Fundamental to our nature is the fact that we communicate. God speaks; as his image-bearers, so do we. God is a community of persons; we were made to live and can thrive only in community, to know who we are by virtue of communicative relations with others. Because communication and community are so basic to our existence and our sense of identity, technologies that enable and direct how we communicate can have a powerful effect on how we imagine who we are.
All technologies shape the way we engage with things and people, and they thus encourage certain ways of understanding things and people. Technologies do not just enable us to perform tasks; they work on our imaginations. They give us metaphors for understanding that shape our experience and our desires. They also establish patterns of everyday practice that arrange our perception of reality. And often, if we perceive things in certain ways, we easily begin to conceive of them in certain ways. This is why communications technologies—gadgets and systems of gadgets that structure our giving and receiving of ideas and experiences, that mediate the world to us—have such a powerful impact in shaping our culture.
Typically, Christians have worried about the explicit content that communications technologies mediate. And so when they grumble about the pernicious effects of "the media," they are concerned about the popularizing of certain ideas. They are much less aware of the ways in which—long before problematic content comes to the surface—living in a mediated world affects our consciousness and sense of identity in deep and far-reaching ways.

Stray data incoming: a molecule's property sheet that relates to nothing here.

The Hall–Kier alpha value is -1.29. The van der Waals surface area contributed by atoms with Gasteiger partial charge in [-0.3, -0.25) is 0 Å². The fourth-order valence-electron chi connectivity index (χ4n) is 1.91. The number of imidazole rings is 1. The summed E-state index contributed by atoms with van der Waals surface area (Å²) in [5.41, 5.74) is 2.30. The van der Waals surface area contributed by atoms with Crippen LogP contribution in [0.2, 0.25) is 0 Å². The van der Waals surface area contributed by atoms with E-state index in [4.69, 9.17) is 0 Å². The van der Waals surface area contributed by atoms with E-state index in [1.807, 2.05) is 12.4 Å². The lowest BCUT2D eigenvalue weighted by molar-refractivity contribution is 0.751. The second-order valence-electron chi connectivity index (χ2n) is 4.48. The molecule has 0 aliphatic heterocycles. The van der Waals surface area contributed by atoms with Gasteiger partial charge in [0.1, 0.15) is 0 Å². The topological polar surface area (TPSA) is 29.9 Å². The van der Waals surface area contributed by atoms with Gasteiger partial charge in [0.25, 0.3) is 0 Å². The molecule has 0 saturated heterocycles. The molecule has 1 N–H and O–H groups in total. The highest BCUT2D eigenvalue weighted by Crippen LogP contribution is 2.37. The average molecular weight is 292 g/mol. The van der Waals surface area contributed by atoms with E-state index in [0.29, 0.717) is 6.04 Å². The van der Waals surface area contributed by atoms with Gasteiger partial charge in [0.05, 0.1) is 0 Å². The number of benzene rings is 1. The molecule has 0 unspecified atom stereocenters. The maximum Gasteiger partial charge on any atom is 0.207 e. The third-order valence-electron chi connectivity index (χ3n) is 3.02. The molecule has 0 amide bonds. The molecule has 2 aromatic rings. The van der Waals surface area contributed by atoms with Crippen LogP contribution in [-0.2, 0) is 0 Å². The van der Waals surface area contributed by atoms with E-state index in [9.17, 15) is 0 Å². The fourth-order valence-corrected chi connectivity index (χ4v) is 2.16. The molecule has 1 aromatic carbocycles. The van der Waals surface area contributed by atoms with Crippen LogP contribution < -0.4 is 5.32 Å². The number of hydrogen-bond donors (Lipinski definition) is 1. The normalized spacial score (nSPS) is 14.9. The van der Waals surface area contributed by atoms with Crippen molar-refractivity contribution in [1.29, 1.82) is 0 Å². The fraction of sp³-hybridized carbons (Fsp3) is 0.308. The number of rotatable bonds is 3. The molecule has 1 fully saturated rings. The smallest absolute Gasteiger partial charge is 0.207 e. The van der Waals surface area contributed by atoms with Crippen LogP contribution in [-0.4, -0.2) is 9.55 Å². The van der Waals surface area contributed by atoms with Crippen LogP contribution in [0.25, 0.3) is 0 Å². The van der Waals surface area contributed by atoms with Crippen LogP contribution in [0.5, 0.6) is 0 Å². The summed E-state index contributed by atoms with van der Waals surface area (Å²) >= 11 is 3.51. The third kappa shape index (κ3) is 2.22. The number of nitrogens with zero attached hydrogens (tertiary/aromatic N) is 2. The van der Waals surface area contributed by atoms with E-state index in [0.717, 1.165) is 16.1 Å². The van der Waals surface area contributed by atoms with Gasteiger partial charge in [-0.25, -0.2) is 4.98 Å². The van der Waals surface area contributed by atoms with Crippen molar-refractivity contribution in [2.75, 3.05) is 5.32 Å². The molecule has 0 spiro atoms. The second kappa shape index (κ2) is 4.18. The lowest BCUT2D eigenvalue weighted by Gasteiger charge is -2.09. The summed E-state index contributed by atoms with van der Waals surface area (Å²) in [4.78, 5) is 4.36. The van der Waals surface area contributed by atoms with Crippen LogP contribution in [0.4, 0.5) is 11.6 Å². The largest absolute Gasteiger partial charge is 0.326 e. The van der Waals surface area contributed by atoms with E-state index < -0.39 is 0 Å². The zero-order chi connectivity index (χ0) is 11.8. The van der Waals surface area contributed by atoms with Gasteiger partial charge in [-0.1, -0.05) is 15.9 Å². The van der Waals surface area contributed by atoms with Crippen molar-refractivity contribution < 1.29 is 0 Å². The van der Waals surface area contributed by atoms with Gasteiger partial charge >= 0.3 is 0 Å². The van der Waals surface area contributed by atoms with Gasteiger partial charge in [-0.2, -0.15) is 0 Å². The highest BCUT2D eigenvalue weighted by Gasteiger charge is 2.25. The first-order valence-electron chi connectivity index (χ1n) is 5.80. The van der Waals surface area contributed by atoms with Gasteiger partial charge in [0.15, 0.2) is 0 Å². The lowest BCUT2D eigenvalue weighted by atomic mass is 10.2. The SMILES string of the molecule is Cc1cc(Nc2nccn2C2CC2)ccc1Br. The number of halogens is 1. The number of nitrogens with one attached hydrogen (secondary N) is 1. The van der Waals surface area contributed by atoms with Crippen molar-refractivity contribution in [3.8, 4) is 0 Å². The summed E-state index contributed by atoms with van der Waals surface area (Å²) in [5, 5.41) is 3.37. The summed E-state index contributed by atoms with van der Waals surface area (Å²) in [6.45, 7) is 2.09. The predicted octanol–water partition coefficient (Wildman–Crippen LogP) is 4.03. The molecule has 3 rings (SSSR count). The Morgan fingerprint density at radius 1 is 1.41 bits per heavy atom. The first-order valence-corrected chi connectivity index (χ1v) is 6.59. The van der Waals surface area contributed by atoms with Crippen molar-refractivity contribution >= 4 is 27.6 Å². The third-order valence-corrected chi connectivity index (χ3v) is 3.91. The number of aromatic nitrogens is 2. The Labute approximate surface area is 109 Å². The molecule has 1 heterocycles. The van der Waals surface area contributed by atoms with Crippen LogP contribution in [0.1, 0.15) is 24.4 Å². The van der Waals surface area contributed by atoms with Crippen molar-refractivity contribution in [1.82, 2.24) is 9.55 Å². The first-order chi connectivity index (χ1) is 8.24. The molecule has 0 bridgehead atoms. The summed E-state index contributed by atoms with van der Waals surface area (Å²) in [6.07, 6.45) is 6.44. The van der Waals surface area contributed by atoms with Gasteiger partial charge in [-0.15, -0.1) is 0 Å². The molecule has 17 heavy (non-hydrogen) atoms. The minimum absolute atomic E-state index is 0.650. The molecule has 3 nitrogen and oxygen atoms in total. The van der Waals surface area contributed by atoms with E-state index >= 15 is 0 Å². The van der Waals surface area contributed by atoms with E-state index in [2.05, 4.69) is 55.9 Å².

Flattery & Options
There are few books that explore these effects with more insight and energy than Thomas de Zengotita's Mediated: How the Media Shapes Your World and the Way You Live in It. De Zengotita dissects a wide range of cultural life: from mean girls in middle school, to teenagers with a narcissistic sense of entitlement, to baby boomers in denial about the inevitability of death, to the ubiquitous assumption that niceness is the noblest virtue and empowerment the highest good. Throughout, he discerns the profile of the mediated self: a restless consumer of infinite options, bedazzled by means of communication but bereft of confidence about ends.
One of de Zengotita's most astute perceptions concerning the confectionary spirit of our age—glossy on the outside, hollow through and through—is that we live in a fog of flattery. We are constantly being addressed; like premodern potentates, our attention is routinely demanded in a manner that amplifies a sense of agency and power. Click here, download this, upgrade that, there's an app for that, tune in tomorrow. For some, it's an exhausting chore, but for many, it's an exhilarating rush.
As de Zengotita parses it, it's all about flattery and options. "Mobility among the options in a virtualized environment gives to human freedom a new and ironic character. You are completely free to choose because it doesn't matter what you choose. That's why you are so free. Because it doesn't matter."